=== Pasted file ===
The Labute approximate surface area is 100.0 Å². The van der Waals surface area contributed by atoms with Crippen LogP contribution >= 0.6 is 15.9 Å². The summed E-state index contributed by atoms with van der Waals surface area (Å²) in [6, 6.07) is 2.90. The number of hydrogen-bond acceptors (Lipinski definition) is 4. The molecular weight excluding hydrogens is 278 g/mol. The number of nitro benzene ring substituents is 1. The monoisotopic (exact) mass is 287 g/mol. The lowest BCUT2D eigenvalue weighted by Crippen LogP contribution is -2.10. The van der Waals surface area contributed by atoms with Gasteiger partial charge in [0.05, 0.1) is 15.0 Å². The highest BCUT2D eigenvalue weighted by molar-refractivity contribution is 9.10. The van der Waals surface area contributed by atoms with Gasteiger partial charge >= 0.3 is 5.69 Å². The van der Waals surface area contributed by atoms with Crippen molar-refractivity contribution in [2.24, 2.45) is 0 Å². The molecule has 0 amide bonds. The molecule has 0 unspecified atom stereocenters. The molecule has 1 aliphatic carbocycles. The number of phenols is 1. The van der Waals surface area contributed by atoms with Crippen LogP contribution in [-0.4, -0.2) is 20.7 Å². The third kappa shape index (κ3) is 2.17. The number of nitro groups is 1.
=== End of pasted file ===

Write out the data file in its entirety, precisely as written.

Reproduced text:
The Labute approximate surface area is 100.0 Å². The van der Waals surface area contributed by atoms with Crippen LogP contribution >= 0.6 is 15.9 Å². The summed E-state index contributed by atoms with van der Waals surface area (Å²) in [6, 6.07) is 2.90. The number of hydrogen-bond acceptors (Lipinski definition) is 4. The molecular weight excluding hydrogens is 278 g/mol. The number of nitro benzene ring substituents is 1. The monoisotopic (exact) mass is 287 g/mol. The lowest BCUT2D eigenvalue weighted by Crippen LogP contribution is -2.10. The van der Waals surface area contributed by atoms with Gasteiger partial charge in [0.05, 0.1) is 15.0 Å². The highest BCUT2D eigenvalue weighted by molar-refractivity contribution is 9.10. The van der Waals surface area contributed by atoms with Gasteiger partial charge >= 0.3 is 5.69 Å². The van der Waals surface area contributed by atoms with Crippen molar-refractivity contribution in [2.24, 2.45) is 0 Å². The molecule has 0 amide bonds. The molecule has 0 unspecified atom stereocenters. The molecule has 1 aliphatic carbocycles. The number of phenols is 1. The van der Waals surface area contributed by atoms with Crippen LogP contribution in [-0.4, -0.2) is 20.7 Å². The third kappa shape index (κ3) is 2.17. The number of nitro groups is 1.